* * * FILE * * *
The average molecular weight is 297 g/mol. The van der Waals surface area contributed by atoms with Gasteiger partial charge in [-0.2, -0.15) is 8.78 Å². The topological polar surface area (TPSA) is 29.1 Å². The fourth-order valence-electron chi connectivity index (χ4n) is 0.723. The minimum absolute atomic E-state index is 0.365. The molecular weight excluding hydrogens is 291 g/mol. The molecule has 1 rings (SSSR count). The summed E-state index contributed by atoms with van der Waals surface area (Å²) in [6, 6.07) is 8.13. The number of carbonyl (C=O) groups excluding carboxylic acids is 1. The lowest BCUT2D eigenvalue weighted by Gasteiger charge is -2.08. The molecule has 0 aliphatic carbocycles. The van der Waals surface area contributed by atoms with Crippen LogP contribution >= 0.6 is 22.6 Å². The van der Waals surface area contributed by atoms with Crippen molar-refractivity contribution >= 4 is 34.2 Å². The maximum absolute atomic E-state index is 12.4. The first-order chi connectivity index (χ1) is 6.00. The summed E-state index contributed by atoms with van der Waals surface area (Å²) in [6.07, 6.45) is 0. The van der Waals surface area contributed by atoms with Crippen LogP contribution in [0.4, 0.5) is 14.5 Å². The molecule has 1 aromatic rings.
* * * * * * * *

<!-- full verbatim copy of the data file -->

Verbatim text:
The average molecular weight is 297 g/mol. The van der Waals surface area contributed by atoms with Gasteiger partial charge in [-0.2, -0.15) is 8.78 Å². The topological polar surface area (TPSA) is 29.1 Å². The fourth-order valence-electron chi connectivity index (χ4n) is 0.723. The minimum absolute atomic E-state index is 0.365. The molecular weight excluding hydrogens is 291 g/mol. The molecule has 1 rings (SSSR count). The summed E-state index contributed by atoms with van der Waals surface area (Å²) in [6, 6.07) is 8.13. The number of carbonyl (C=O) groups excluding carboxylic acids is 1. The lowest BCUT2D eigenvalue weighted by Gasteiger charge is -2.08. The molecule has 0 aliphatic carbocycles. The van der Waals surface area contributed by atoms with Crippen LogP contribution >= 0.6 is 22.6 Å². The van der Waals surface area contributed by atoms with Crippen molar-refractivity contribution >= 4 is 34.2 Å². The maximum absolute atomic E-state index is 12.4. The first-order chi connectivity index (χ1) is 6.00. The summed E-state index contributed by atoms with van der Waals surface area (Å²) in [6.07, 6.45) is 0. The van der Waals surface area contributed by atoms with Crippen LogP contribution in [0.4, 0.5) is 14.5 Å². The molecule has 1 aromatic rings.